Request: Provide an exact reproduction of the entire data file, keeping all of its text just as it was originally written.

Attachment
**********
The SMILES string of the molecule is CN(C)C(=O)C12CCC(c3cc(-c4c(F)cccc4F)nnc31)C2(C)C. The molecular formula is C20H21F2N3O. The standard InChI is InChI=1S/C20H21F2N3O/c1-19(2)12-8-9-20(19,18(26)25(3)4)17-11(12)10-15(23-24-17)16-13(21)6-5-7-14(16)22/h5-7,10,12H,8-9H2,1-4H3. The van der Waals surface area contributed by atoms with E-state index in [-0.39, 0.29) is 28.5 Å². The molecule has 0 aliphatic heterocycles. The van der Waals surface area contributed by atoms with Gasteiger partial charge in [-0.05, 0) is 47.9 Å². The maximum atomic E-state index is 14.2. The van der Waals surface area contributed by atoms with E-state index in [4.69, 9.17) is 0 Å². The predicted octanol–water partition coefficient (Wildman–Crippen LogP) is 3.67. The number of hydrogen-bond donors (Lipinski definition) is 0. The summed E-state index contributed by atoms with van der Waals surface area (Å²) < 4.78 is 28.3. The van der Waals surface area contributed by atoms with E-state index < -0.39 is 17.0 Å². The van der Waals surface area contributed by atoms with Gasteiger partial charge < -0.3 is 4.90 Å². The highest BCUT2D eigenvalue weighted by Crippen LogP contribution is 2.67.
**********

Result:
The SMILES string of the molecule is CN(C)C(=O)C12CCC(c3cc(-c4c(F)cccc4F)nnc31)C2(C)C. The molecular formula is C20H21F2N3O. The standard InChI is InChI=1S/C20H21F2N3O/c1-19(2)12-8-9-20(19,18(26)25(3)4)17-11(12)10-15(23-24-17)16-13(21)6-5-7-14(16)22/h5-7,10,12H,8-9H2,1-4H3. The van der Waals surface area contributed by atoms with E-state index in [-0.39, 0.29) is 28.5 Å². The molecule has 0 aliphatic heterocycles. The van der Waals surface area contributed by atoms with Gasteiger partial charge in [-0.05, 0) is 47.9 Å². The maximum atomic E-state index is 14.2. The van der Waals surface area contributed by atoms with E-state index in [4.69, 9.17) is 0 Å². The predicted octanol–water partition coefficient (Wildman–Crippen LogP) is 3.67. The number of hydrogen-bond donors (Lipinski definition) is 0. The summed E-state index contributed by atoms with van der Waals surface area (Å²) < 4.78 is 28.3. The van der Waals surface area contributed by atoms with E-state index < -0.39 is 17.0 Å². The van der Waals surface area contributed by atoms with Gasteiger partial charge < -0.3 is 4.90 Å². The highest BCUT2D eigenvalue weighted by Crippen LogP contribution is 2.67.